Reform Schools

The MEEF campaign has supported the initial start up and continued development costs associated with the new model of student-centered learning at Michigan reform schools.

In Detroit, MEEF funded the start up of 15 reform schools that included the lowest performing schools in the city.  Of these schools, 12 were directly run and three were operated through charters. In 2014, three of the reform schools moved off the priority list of chronically under-performing schools in Michigan.

Tasked with turning around some of the nation’s lowest performing schools, these reform schools were at the forefront of the MEEF efforts to quickly implement, test and disseminate impactful changes to public education in Michigan.

MEEF FUNDED PROJECTS

Student centered, blended learning: the reform schools employed a learning model that blended online resources into the classroom where students take responsibility for their learning and participate in planning, goal setting, and produce evidence of what they know and can do based on projects and performance tasks. With the support of MEEF, students at the reform schools were able to become active participants in their learning supported by teachers individually and in small groups.

Portfolio: Reform school students produced evidence of their mastery of subject material creating a portfolio of their work. High school seniors successfully presented these portfolios as part of a final demonstration of their educational achievements and knowledge of subject material needed to graduate.

Leadership training: MEEF has invested in leadership training and development of education providers at schools throughout the Detroit area. These efforts have led to the 2015 launch of the Achievement Leadership Institute that successfully mentored leaders within the reform schools system.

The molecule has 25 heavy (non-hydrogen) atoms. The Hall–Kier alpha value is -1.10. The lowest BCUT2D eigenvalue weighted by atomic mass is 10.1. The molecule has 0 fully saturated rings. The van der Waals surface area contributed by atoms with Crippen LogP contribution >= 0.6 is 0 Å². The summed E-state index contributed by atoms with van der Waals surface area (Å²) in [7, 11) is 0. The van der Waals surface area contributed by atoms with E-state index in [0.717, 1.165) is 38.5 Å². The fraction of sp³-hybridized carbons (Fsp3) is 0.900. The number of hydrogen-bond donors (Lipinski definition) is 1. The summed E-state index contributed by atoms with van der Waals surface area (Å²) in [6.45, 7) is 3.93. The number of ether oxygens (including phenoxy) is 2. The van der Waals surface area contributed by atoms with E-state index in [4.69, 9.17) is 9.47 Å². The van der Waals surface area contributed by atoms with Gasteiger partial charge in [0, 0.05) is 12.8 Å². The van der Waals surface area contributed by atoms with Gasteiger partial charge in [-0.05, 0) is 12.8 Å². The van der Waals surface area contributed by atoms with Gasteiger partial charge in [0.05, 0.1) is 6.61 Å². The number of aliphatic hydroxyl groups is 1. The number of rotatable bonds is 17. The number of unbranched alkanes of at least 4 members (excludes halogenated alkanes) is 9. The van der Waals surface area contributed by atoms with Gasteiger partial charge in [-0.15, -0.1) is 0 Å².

ACCELERATE CHANGE

As a start up, the reform schools experienced both success and challenges.  Results from pre-k program and K-8 schools demonstrated significant, steady improvements. Progress at High Schools has been slower and more sporadic reflecting the reality that older students have much to overcome after years of living in poverty and receiving sub-par education.

Reform school leader Chancellor Veronica Conforme has made it clear that the pace of change has been too slow. Since her appointment in November 2014 to lead the reform schools, she instituted a number of changes to accelerate progress by:

  • Providing more autonomy for school leaders and teachers to customize, innovate and provide individualized learning to their students
  • Reorganizing the central office to be in a supporting role for reform schools
  • Improving data systems and providing a clear and equitable school accountability framework
  • Investing in developing the best leaders and most effective teachers for every school
  • Providing an open, community based process for determining its mix of direct run and high-quality charter operators
  • Creating opportunities for older students to experience STEM, Career and Technical Education, and on the job skills

 

Learn About MEEF’s Other Education Initiatives